You might not think of college professors as entrepreneurial thinkers. But Noelle London’s parents — both civically engaged academics — modeled for her the core value of entrepreneurship: where people find problems, doers find solutions.
Their socially conscious approach to that motto would eventually inspire their daughter’s work at 1776, a global incubator and seed fund that helps startups throughout the world develop vital industries including education, sustainable energy, healthcare, and transportation.
London was raised in Clemson, South Carolina, and attended the College of Charleston. While studying abroad, she spent time in the Peruvian Amazon rainforest. “That’s where I saw that a lot of people don’t have access to the things we consider basic resources,” she says. “I became passionate about the idea of international development, helping people alleviate issues of poverty.”
London was told that if she wanted to work in international development she needed to join the Peace Corps. She thought that meant being sent to dig latrines in Africa. Instead, she joined and was sent to teach entrepreneurship in Nicaragua. “I was nervous about teaching. I felt like I wasn’t an expert — but then I realized entrepreneurship has always been a part of me,” she says. “I worked with women who had never had formal jobs or made their own money. I was able to help them enter export markets with artisanship.”
Back in the States, she studied global policy and how to support entrepreneurial ecosystems throughout the world. That prepared her for her work at 1776.
Focus on Solutions
Startups in developing countries must overcome the challenges posed by a lack of capital, technology, business relationships, and other resources. Like business people everywhere, entrepreneurs in developing countries must face these challenges by focusing on solutions rather than problems.
“One thing that I was amazed by in Nicaragua was their sense of resourcefulness,” London says. “To them, that doesn’t mean having access to venture capital, it means being creative and smart about how you use the very limited resources. It’s a significant advantage for any entrepreneur to go in with that mindset — not ‘this is my budget and this is what I can do with it,’ but ‘this is my problem and this is the resource I need to overcome that challenge.’”
As the Crystal City campus manager of 1776, London helps to grow companies working to solve some of the world’s biggest challenges, specifically within the fields of education, energy, health, and transportation. Unlike an accelerator — which is a fast-paced, intense planning program for startups — an incubator provides the curriculum, community, and connections that a company needs to grow.
“By curriculum, I mean that we do 10-week cohorts on things like sales, fundraising, and PR — and we do a number of mentorship sessions on top of that,” London says. “For 45 hours a week, you get a deep dive with an expert in the field for help on legal, accounting, financial projections — we can give them all that curriculum.”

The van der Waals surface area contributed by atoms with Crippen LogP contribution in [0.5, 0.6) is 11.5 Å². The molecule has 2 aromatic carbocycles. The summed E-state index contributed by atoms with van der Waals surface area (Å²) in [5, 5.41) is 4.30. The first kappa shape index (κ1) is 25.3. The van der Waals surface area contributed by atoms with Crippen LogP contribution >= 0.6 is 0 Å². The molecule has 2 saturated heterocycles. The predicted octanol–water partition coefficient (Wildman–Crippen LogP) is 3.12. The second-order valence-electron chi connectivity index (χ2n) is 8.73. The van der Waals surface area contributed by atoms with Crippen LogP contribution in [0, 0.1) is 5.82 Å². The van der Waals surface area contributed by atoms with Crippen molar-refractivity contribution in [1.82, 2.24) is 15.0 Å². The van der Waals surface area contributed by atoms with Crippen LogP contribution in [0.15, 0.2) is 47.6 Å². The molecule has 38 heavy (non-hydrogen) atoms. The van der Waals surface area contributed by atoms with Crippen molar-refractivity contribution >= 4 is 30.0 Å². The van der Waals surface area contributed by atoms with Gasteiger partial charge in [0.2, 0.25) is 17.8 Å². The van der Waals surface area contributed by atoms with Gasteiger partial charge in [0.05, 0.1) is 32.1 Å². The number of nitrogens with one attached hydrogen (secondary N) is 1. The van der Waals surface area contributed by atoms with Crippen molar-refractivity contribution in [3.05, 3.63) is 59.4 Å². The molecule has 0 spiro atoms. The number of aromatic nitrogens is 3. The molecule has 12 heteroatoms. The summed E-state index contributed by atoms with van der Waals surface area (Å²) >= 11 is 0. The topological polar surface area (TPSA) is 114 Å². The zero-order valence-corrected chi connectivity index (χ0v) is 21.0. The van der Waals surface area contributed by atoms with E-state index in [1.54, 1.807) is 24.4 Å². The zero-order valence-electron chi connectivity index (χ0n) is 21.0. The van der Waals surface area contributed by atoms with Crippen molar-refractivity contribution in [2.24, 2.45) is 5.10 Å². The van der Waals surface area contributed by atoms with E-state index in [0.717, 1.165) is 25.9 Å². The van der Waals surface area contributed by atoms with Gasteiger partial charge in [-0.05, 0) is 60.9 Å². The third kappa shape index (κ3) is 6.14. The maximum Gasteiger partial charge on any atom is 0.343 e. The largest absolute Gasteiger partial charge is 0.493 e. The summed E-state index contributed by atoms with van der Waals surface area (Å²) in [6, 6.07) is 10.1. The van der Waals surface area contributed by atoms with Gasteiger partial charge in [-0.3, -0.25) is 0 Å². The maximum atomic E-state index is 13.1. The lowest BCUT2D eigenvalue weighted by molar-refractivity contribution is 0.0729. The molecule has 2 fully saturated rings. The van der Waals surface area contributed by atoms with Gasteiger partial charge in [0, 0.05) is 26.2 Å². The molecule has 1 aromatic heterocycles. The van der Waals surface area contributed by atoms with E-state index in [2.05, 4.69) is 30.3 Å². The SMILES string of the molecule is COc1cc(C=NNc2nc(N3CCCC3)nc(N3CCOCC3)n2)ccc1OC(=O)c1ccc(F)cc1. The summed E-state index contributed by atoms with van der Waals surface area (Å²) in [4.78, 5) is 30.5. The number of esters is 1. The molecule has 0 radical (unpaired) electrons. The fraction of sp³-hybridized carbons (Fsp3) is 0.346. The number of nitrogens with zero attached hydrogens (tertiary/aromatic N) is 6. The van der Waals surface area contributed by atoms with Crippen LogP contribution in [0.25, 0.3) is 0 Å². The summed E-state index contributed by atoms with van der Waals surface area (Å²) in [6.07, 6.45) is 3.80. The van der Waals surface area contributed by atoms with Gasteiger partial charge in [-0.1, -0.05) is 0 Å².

The community focus of the incubator brings together like-minded entrepreneurs for mentor/mentee relationships and discussions of common topics. The connections focus brings entrepreneurs together for networking and gets them in front of potential investors and into piloting opportunities.
“We also have a seed fund associated with 1776,” London says. “Companies coming through our program that are at the right revenue and sales, and they fit closely into our core verticals, we do small investments into those companies.”
Companies are invited to apply to be members with 1776. The application includes questions about the company’s business model, scalability, and which issue area the company addresses. “As far as the stage of company we work with, we’re across the board,” London says. “We have researchers who come to us with an idea they want to commercialize out of a laboratory, and they’re early stage. For the most part, though, we want you to be still early-stage with one to four people — that’s where we can help you the most.”
Developing Entrepreneurial Ecosystems
Each year, 1776 sponsors Challenge Cup, a competition that promotes international entrepreneurship. The most recent competition included 55 cities around the world. “Whether we were in Nairobi, London, or Shanghai, we were looking for the very best entrepreneurs within each of these ecosystems and within those five areas of healthcare, transportation, energy, smart cities, and education,” London says. “We traveled around the world and had 44 local competitions that fed into nine regional competitions.”
The regional finalists were brought to Washington, D.C. for a weeklong conference in June. Each day’s workshops focused on a specific industry area. 1776 brought in policy makers, investors, and startups to facilitate a conversation about driving forward issue areas like energy and healthcare throughout the world. The conference ended with a global competition, and each of the eight finalists left with up to a million dollars in seed funds.
“It was a really cool experience, and a great way to see entrepreneurs from around the world coming together and sharing those experiences they had trying to solve those challenges with each other,” London says.
The 1776 website has more information about company events including the Challenge Cup, and links to apply for membership. To receive additional news about 1776, there is also a link to subscribe to their newsletter.